Results from research study conducted at University Hospitals, Cleveland, Ohio, showed that endovascular thrombectomy plus medical management is more effective in patients with large strokes compared to patients receiving only standard medical management.

The global study, dubbed SELECT2, was led by University Hospitals stroke director Amrou Sarraj, and study results were published in New England Journal of Medicine.

SELECT2 was conducted at 31 medical centres in North America, Europe, Australia, and New Zealand, was terminated early based on successful results.

Endovascular thrombectomy is the most commonly performed procedure for mechanical removal of a thrombus (blood clot) under image guidance.

The study global principal investigator and lead author Amrou Sarraj said: “We went on to challenge the current practice where patients with large strokes would be precluded from thrombectomy.

“These patients are left to receive medical management only, and a significant number of them end up with very poor outcomes; being wheelchair bound, bed ridden, or dead.

“This is a huge opportunity for improvement at a very large level, especially since these patients account for 20 to 25 percent of all large vessel occlusions and may have huge impact on patients, their family, and society.”

According to the research publication, thrombectomy has proven to be effective in smaller strokes, and patients with large strokes are at high-risk for the procedure.

The study was designed to enrol 560 patients with large artery occlusion, determined by a large stroke on CT or advanced imaging.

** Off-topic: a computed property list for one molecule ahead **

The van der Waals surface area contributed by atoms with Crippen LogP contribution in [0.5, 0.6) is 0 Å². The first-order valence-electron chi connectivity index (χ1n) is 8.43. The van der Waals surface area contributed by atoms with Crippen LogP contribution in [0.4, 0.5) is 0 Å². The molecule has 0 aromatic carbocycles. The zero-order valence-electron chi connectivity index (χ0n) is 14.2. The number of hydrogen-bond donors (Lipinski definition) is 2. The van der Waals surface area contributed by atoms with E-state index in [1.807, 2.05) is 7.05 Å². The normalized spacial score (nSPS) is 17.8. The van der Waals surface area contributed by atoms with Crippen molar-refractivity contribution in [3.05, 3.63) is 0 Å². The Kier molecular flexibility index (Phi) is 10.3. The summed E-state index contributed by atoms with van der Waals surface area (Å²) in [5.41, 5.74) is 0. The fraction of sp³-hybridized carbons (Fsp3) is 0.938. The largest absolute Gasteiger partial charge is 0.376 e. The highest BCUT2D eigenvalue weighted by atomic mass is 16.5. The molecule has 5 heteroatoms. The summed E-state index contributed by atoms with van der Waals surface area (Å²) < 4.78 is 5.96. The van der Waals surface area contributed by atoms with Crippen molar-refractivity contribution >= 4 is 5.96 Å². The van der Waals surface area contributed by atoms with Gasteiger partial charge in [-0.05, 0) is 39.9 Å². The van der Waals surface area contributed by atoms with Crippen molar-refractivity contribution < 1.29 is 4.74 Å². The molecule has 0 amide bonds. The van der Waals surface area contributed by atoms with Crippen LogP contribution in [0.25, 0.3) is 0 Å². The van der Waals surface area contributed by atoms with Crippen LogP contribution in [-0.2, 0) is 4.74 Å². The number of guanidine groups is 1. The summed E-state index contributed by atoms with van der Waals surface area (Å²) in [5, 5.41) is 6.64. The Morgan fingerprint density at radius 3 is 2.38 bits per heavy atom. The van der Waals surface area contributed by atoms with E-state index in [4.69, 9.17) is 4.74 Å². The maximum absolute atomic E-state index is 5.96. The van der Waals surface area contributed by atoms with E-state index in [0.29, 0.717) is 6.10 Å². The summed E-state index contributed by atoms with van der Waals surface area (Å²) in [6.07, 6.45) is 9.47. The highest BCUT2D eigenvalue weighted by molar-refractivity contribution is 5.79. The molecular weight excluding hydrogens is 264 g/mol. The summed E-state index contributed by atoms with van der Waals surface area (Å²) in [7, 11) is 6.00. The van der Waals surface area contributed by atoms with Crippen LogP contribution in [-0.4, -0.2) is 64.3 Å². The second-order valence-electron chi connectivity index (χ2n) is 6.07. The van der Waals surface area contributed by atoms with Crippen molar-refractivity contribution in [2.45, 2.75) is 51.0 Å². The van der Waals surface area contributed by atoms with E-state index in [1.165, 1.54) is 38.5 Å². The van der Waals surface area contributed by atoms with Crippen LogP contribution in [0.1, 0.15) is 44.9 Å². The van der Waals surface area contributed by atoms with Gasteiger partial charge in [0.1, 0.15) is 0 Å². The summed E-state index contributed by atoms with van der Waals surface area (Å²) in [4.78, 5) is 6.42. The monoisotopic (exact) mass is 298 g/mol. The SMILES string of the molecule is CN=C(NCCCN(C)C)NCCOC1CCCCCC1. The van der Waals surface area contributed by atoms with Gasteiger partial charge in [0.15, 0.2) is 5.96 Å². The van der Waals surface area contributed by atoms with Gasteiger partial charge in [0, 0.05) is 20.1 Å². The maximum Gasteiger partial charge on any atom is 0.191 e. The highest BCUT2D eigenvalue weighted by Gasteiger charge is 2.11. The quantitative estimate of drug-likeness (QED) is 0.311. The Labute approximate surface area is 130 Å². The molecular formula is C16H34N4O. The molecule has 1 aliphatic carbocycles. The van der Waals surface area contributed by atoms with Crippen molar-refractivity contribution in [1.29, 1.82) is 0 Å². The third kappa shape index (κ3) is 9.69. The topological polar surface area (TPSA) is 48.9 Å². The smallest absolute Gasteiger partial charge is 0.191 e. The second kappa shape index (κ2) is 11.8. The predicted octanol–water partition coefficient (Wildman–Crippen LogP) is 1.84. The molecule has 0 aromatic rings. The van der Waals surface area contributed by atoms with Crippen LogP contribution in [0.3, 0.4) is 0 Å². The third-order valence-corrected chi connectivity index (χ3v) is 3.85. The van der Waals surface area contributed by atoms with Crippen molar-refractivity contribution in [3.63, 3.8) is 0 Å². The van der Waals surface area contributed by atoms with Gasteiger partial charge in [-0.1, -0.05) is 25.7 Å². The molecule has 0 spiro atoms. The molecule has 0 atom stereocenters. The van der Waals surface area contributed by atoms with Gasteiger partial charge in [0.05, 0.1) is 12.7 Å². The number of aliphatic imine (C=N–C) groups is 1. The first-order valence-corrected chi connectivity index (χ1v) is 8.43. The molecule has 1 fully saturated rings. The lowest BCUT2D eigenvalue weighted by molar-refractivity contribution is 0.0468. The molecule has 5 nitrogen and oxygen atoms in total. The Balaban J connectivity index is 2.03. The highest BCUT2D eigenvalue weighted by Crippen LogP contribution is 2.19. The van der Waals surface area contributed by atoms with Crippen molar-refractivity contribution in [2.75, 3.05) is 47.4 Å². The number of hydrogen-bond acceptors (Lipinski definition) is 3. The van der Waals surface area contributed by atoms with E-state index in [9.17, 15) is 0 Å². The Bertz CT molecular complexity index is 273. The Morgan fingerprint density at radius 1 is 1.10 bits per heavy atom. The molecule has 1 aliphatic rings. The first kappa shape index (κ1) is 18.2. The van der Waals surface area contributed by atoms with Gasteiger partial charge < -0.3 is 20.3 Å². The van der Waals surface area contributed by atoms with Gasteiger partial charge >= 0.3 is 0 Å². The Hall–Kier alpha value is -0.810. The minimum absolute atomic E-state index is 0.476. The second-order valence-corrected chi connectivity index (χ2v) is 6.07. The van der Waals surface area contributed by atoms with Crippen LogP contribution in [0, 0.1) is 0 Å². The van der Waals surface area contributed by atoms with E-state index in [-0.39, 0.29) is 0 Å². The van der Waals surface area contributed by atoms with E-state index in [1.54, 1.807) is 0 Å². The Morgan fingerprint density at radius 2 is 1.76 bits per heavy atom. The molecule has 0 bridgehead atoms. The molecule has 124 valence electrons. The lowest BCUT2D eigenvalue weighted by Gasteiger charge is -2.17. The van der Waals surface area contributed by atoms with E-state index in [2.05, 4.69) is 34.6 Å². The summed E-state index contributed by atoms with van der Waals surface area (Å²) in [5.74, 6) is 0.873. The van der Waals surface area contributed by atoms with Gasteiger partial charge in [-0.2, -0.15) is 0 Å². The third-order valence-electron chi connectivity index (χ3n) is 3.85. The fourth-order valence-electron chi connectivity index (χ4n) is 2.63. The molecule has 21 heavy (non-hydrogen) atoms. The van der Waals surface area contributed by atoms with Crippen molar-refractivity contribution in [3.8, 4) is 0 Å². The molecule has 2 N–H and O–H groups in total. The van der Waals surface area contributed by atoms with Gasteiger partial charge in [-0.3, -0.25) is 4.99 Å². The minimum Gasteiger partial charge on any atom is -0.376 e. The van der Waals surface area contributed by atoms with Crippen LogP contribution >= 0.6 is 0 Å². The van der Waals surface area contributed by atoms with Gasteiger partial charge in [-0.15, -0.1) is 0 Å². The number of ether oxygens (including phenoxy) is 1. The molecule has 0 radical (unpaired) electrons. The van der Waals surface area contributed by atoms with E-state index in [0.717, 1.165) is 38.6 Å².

However, the data and safety monitoring board terminated the trial after enrolling 352 patients, because of the superior outcomes seen with thrombectomy.

The patients were randomly were divided into two groups, where 178 received thrombectomy and 174 received medical management.

Patients who were seen prior to 4.5 hours from onset of stroke received clot-buster drugs TPA or TNKase if eligible.

Stryker Neurovascular supported the trial by providing funding to the University Hospitals Cleveland Medical Centre and University of Texas Houston McGovern Medical School.

Sarraj added: “We found that almost 20 percent of the patients who received a thrombectomy ended up with functional independence, going back to their family, to the society as almost normal or not needing support, compared to 7 percent for medical treatment only.

“We also found that almost 40 percent of the patients end up ambulating independently. This is a huge improvement in these patients with large strokes who are not being offered the treatment at this point.”